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The Usual: Forms of an Expressionist

Samantha Brooks

Germany in the years leading up to and during World War II was hardly a nurturing environment for the creative pursuits of Expressionist architect Hans Scharoun, and because of the political climate, most of his projects were never built. Unlike his contemporaries who fled their homeland during the war—including Mies van der Rohe and Walter Gropius—Scharoun chose to remain in Germany, where, despite the acclaim he received for his entries in architectural competitions, his work typically was limited to the design of interiors. Thus he would not achieve great success until late in his career.
 
Born in Bremen, Germany, in 1893, Scharoun was drafting spaces far more revolutionary for their time than any designed by Frank Gehry and Renzo Piano—while confronting greater obstacles. His Expressionistic style and use of non-rectilinear geometric forms—perhaps a bit avant-garde for their day—are exemplified in his 1963 masterwork, the Berlin Philharmonie (shown here). This 2,200-seat theater features cascading terraces that merge the musicians with the audience. Scharoun also designed the neighboring Staatsbibliothek, located near the Berlin Wall, envisioning that the site would one day be the center of a reunited city. Although his later designs are dominated by characteristics of the International Style—flat roofs, glass curtain walls, and the absence of nonessential decoration—Expressionism continued to influence his work, distinguishing him from his peers whose modern aesthetic often was punctuated with abundant linearity.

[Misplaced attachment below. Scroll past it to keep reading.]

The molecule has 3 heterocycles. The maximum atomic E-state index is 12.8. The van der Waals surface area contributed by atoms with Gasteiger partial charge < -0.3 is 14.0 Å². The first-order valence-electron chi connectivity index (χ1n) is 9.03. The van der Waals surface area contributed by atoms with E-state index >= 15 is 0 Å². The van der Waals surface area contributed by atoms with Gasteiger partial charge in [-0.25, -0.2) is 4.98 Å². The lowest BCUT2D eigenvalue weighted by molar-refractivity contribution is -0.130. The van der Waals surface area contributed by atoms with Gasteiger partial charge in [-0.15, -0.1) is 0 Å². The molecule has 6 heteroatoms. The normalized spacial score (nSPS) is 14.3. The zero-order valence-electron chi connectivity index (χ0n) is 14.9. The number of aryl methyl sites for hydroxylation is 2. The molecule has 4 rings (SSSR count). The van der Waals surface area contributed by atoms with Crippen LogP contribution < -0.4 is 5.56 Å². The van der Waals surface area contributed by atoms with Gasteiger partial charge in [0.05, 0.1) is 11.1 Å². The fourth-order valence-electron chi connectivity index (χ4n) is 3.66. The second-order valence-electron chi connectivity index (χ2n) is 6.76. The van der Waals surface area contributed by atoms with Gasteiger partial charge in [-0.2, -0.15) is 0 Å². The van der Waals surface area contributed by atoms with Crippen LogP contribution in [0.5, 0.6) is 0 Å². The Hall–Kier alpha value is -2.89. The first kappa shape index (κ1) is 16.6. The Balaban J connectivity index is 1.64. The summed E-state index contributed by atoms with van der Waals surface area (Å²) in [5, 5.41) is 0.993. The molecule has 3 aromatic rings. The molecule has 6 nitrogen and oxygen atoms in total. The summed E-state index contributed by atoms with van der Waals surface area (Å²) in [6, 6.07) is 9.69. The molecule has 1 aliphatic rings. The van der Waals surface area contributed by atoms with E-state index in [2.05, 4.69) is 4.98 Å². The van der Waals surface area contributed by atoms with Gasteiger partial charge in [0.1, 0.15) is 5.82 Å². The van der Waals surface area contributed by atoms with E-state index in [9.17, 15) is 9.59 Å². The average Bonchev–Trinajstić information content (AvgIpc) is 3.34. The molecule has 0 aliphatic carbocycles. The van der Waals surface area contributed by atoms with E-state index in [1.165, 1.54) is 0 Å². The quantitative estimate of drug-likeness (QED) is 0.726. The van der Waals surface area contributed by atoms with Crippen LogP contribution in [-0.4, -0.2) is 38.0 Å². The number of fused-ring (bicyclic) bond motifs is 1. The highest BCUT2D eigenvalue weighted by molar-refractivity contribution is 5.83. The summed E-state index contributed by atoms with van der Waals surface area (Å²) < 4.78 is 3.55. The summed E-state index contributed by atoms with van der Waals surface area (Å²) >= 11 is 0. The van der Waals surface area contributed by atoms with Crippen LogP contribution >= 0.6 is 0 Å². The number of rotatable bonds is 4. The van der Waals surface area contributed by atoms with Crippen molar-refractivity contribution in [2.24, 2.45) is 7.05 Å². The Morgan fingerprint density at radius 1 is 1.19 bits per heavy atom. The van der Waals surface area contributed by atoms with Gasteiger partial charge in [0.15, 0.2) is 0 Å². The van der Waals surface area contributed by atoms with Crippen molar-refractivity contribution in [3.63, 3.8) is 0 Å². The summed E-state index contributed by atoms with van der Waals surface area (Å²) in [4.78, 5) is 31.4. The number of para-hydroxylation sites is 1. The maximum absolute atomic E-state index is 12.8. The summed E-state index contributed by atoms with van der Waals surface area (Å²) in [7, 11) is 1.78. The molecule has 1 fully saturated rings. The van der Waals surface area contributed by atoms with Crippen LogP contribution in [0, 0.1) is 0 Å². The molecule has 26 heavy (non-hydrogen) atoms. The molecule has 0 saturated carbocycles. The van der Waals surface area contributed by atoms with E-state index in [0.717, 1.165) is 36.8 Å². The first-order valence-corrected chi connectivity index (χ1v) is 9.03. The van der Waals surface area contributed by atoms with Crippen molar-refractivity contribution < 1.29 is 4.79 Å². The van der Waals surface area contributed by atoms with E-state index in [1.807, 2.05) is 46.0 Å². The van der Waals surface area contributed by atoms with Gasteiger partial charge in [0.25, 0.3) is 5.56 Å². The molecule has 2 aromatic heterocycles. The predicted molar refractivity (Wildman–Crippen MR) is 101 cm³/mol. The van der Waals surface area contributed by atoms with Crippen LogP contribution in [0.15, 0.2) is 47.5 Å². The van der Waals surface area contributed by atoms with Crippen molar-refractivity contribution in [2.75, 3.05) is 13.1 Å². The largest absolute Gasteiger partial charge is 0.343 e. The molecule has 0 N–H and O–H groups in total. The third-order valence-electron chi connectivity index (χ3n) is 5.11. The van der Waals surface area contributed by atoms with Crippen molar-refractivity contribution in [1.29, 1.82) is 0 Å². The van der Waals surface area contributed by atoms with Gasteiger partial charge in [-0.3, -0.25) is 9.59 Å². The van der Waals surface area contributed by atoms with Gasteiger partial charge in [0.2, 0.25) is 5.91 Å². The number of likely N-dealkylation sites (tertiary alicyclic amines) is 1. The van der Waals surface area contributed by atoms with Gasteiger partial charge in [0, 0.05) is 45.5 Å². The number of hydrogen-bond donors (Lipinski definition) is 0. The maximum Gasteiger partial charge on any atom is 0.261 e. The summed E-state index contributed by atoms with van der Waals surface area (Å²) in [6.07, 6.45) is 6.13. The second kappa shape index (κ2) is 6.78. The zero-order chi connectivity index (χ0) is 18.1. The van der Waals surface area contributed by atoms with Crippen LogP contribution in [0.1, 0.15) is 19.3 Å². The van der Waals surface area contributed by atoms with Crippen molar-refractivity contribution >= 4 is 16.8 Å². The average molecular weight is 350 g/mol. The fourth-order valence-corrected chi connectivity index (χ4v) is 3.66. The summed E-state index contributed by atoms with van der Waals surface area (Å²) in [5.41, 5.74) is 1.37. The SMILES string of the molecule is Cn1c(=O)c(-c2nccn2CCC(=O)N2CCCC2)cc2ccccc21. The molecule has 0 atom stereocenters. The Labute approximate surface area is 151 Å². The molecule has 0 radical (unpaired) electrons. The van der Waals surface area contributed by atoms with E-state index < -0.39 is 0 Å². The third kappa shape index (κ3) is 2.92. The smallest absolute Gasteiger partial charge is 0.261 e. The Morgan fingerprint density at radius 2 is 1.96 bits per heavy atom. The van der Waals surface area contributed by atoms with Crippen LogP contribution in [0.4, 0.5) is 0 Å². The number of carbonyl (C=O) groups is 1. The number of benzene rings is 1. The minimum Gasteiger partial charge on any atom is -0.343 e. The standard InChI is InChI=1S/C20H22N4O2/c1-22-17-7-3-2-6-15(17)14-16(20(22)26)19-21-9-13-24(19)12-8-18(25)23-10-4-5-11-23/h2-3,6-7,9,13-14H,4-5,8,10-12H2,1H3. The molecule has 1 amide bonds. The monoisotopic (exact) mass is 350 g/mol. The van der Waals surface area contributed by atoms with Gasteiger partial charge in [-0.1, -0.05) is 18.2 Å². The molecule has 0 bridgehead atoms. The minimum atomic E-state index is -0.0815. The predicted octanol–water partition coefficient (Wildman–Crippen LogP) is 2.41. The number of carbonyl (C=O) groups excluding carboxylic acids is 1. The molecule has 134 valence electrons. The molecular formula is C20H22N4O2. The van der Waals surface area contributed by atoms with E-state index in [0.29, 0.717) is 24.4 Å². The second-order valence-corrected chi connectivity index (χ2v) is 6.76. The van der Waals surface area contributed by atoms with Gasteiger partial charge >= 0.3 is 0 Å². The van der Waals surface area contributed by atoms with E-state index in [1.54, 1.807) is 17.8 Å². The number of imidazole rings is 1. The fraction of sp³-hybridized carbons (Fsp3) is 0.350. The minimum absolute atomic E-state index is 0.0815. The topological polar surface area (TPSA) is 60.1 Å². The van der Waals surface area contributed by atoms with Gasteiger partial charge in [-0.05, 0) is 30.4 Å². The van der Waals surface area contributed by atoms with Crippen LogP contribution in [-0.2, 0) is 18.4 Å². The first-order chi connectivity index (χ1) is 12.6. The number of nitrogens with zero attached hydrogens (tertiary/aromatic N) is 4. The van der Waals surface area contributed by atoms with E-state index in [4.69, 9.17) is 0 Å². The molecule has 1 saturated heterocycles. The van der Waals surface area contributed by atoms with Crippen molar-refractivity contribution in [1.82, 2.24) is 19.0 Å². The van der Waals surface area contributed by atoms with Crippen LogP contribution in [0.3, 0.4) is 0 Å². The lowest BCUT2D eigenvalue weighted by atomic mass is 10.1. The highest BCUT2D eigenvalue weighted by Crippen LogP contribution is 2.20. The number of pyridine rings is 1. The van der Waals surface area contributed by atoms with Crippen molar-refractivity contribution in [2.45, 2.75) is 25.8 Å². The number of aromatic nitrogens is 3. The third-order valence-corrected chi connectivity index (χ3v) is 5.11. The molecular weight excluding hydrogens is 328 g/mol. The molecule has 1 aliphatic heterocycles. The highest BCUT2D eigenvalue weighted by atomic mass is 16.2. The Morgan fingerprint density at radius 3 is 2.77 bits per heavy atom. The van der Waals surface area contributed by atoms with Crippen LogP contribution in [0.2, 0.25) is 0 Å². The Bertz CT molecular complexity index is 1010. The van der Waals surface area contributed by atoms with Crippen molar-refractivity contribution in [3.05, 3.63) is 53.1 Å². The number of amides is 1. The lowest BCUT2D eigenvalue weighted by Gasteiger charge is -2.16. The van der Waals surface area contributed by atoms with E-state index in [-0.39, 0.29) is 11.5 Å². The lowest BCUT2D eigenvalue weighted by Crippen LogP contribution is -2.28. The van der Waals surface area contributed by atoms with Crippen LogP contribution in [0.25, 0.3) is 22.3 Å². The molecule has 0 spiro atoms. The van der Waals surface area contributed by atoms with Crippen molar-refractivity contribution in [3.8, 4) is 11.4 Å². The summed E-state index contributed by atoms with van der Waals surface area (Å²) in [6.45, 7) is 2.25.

In addition to Galerie Bremer, his postwar projects included an overall reconstruction plan for Berlin and designs for private homes, schools, and museums throughout Germany. Scharoun is revered for his careful study of interior spaces and the purposes for which they are designed; for example, his detailed plans for a school in Darmstadt even specified which grades should be taught in the different classrooms.

While his postwar government position in urban planning largely contributed to the city’s recovery, including the reconstruction of the Academy of Arts, nothing left his mark on the city quite like the Philharmonie, which he completed nine years before his death in 1972.

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